The Office on Trafficking in Persons leads ACF-wide efforts to combat human trafficking and modern forms of slavery by administering anti-trafficking programs and collaborating with federal, state, tribal, and local government and non-government organizations. Funds for this effort include the additional $11 million requested for Child Abuse and Trafficking Prevention, described above. The Budget also includes $22 million in refugee program funding to assist foreign national and domestic victims of human trafficking through victim identification, comprehensive services, research, training, and prevention. The refugee program includes an increase of $3 million to expand capacity to serve the increased number of trafficking victims requiring services.
Family Violence Prevention and Services
The Family Violence Prevention and Services program is the primary federal funding stream for shelter and supportive services for victims of family violence, domestic violence, and dating violence and their dependents. The Budget includes $163 million for the program, which includes an increase of $1 million to create an Alaska Native Tribal Resource Center on Domestic Violence and $4 million to expand the capacity of the National Domestic Violence Hotline, to ensure timely response to calls, increase bilingual services, and expand online chatting and texting services. Alaska Native villagers are disproportionately affected by domestic violence, but there is only one tribal shelter in the entire state. This shortage of services combined with the difficulty of traveling between communities requires innovative approaches for providing services and creates a unique need for capacity building and networking that the state specific resource center will provide.
Low Income Home Energy Assistance Program (LIHEAP)
American Indians and Alaska Natives bear a disproportionate burden of premature death, disease, disability, and injury compared to other Americans, including persistently high rates of suicide, particularly among native youth. To address these disparities, the FY 2017 Budget includes funding increases to Native youth initiatives in ACF, IHS, CDC, and SAMHSA. Within ACF, $2 million is included for Native youth resiliency and leadership development grants, as well as $1 million for a new training and technical assistance center to support capacity building and assist Tribes and native organizations in accessing federal and other funds. The Promoting Safe and Stable Families program also includes a $20 million increase to assist Tribes in developing the capacity to operate their own child welfare.
Community Services Programs
In FY 2016, Congress established a requirement that the Community Services Block Grant implementing agencies meet a set of performance standards. The Budget provides $674 million, consistent with the FY 2016 request. This budget level supports implementation of ongoing performance reforms. A new proposal provides short term flexibility for states to invest in the modernization of data systems. The budget continues to propose a set-aside for research and evaluation to help HHS and states learn more about evidence-based practices and greater authority to take timely action to protect federal funds in the event of program integrity issues. Funding is not requested for the Rural Community Facilities program or the Community Economic Development program. Similar activities are conducted in the Departments of Agriculture and Treasury, and ACF will collaborate with those agencies on continued implementation.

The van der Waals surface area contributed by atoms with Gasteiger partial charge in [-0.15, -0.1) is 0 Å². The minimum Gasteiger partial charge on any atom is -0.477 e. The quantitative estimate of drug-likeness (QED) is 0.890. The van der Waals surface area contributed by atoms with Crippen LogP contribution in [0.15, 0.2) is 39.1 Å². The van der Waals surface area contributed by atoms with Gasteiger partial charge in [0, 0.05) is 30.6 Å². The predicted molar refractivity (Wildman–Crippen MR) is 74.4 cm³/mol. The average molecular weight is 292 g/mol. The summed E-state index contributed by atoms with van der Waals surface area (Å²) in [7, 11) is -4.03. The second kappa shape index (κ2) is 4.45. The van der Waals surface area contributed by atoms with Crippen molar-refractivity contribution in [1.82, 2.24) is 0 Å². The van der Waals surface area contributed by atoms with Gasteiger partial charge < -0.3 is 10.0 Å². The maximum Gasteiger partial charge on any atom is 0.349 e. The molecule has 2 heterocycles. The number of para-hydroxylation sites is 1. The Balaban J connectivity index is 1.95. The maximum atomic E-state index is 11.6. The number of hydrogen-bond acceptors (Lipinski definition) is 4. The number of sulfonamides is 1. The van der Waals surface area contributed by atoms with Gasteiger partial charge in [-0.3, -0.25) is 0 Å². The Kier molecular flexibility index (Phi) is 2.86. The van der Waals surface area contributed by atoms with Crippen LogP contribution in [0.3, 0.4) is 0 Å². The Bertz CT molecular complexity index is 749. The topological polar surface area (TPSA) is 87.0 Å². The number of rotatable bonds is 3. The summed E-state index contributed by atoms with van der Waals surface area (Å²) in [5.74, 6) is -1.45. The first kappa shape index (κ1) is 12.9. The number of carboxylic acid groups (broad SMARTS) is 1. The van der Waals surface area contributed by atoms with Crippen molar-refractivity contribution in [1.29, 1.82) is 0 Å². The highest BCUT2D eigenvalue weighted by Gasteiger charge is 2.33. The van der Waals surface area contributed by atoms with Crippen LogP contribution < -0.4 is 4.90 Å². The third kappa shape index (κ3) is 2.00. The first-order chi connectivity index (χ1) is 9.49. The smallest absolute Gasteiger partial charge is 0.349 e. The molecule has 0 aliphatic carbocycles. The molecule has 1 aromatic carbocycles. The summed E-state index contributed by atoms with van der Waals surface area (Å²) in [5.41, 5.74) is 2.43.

Evaluation and Innovation:
ACF’s mission demands that it continually innovate, improve and learn. Through evaluation and the use of data and evidence, ACF and our partners learn systematically so that we can make our services as effective as possible. ACF has been recognized by the Government Accountability Office as an agency with mature evaluation capacity and an evaluation culture.
Evaluation and Innovation
While some ACF programs have dedicated research and evaluation funding, many are studied using Social Services Research and Demonstration funds. The FY 2017 Budget includes a total of $11 million for Social Services Research, including $6 million for ongoing projects, $3 million to help identify the features of early care and education that are most important in supporting early childhood development, and $2 million for an evaluation related to LIHEAP. In addition, the FY 2017 Budget requests an additional $4 million to bring total funding for the National Survey of Child and Adolescent Well‑Being to $6 million in the Child Welfare Programs.
The Budget includes $206 million, an additional $1 million above FY 2016, to cover the cost of administering programs across ACF. Base funding covers the salaries and benefits of most program staff as well as other administrative expenses, such as office space and the development and maintenance of information technology. This increase will support five FTE needed to administer Preschool Development Grants jointly with the Department of Education. Funding for the Center for Faith Based and Neighborhood Partnerships is requested within the Office of the Secretary, where the Center is administered, consistent with the FY 2016 Appropriation.